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The reports of TIACA’s impending death have been grossly exaggerated – to misquote Mark Twain.
There has been a great deal of speculation over the success – or otherwise – of TIACA’s Air Cargo Forum (ACF), its biennial cash cow, which can tide it over financially until the next show.
But this year, following years of losses, heavy competition in the events market and a second-tier cargo destination for the ACF (sorry, Toronto) in a country which has limited bilateral air rights with big spenders in the Middle East, meant that many in the industry thought it would be TIACA’s last stand.
And yes, this month’s ACF was not busy; this was no Munich. On the plus side, as someone said, there were no “tourists” – everyone there had a good reason to be there. And everyone had more time than usual, a benefit for its networking purpose. Toronto is lovely. And the conference schedule, while too full, had some great content.
But it wasn’t about the content, it was about the money – and whether TIACA has a role to play.
On the financial side, it has – apparently – turned a corner. This is the first year it has made money since 2010, next year it will be “close to breakeven”.
“Our financial concerns are over,” said vice chairman Steven Polmans. “We have made savings, achieved savings by cutting out things that were not necessary. And we improved revenues. The TIACA Times, for example, is no longer a cost, but a revenue stream.
“We were so close to the edge that people realised that play time was over. There were no more soft solutions. Everyone realised it was all or nothing.”
The big TIACA news from ACF was that it will no longer run its own event – it has formed a joint venture with Messe Munchen, the Munich behemoth and now also purveyor of Air Cargo Africa and India. That event organiser will, well, organise the event, but the cost and profits will be shared, with TIACA in charge of content.
It makes perfect sense, along with the plan to hold it regularly in Miami. The constant change of ACF venue meant that they had to start again every time: finding a venue and negotiating, getting new contractors, investigating domestic rules and sending materials and staff. Costs can double – especially outside countries such as the US, where many of the venues are state subsidised.
So that leaves TIACA’s raison d’etre.
Interestingly, the last few months has shown that there certainly is a role for a cross-supply chain association.
This brave new world is all about data sharing, collaboration. Take blockchain, a technology best shared. Look at the success of the recently formed Blockchain in Transport Alliance. Its purpose is to educate, and to define common standards and usage for members which include Target, Panalpina, Google, FedEx, Ryder, Delta, Whirlpool, PWC and universities. Members can discuss use cases, adoption and implementation, and work together on a technology that many have been afraid of. BiTA has a clear purpose for its members from across the supply chain.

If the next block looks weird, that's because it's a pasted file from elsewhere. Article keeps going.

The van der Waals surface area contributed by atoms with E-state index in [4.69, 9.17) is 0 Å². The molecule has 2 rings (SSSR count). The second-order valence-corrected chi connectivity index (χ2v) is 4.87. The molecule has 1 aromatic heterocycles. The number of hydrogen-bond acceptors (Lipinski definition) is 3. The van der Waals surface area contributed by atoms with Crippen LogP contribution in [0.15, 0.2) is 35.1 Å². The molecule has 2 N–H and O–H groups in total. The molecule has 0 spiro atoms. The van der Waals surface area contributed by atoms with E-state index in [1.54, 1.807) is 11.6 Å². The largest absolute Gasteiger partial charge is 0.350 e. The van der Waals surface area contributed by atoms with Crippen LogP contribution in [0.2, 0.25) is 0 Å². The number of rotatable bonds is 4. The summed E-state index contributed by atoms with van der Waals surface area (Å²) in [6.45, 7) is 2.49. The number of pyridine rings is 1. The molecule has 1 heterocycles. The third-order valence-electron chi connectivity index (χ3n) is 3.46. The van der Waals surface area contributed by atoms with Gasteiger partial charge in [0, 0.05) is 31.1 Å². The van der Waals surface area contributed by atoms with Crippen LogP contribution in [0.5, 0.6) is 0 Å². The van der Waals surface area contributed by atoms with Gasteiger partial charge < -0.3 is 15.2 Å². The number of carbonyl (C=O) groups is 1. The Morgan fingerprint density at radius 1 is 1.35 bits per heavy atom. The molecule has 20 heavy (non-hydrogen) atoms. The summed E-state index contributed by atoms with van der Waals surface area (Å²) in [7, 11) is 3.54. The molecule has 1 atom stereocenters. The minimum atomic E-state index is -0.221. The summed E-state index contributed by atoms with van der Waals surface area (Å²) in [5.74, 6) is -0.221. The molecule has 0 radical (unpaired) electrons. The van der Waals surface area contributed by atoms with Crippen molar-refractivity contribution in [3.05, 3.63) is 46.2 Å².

This should be the new destiny of TIACA. It is already cross-supply chain. What better use than to help members tackle new technologies, creating common-user platforms, working collaboratively.
In this respect, it is also helped by the fact that Mr Polmans, for one, works at an airport which is used to creating communities from its own diverse user groups.
This isn’t about saving TIACA. This is about something the industry needs – and TIACA, after a few years in the wilderness – just happens to be in the right place, at the right time, with the right people.
However, its role is for its members to decide.
“This year was about survival, next year we are going to our members with our value proposition,” said Mr Polmans. “The agreement with Messe Muchen allows us to focus on our content, not on the ACF. And we want members to tell us what they want.
“This has to be mutual. We’ve shown our commitment by making it financially healthy again. Now members must contribute.”
Training has become a large part of TIACA’s remit, via its agreement with SASI. But it needs to be more. With that will come a rise in membership fees, which are absurdly low.
“If members don’t want to pay, then they don’t want us to deliver content,” said Mr Polmans. “If all they want is the ACF, that’s fine.
“For the last year, we have taken control. Now it’s up to the members to determine what value we can offer them.”
It seems obvious, as the success of organisations such as Air Cargo Netherlands, Air Cargo Belgium, BiTA– or any of the clusters of logistics ecosystems that have sprung up has shown. Supply chain communities and the technology that binds them are currently king – and TIACA is well-positioned to harness that new trend.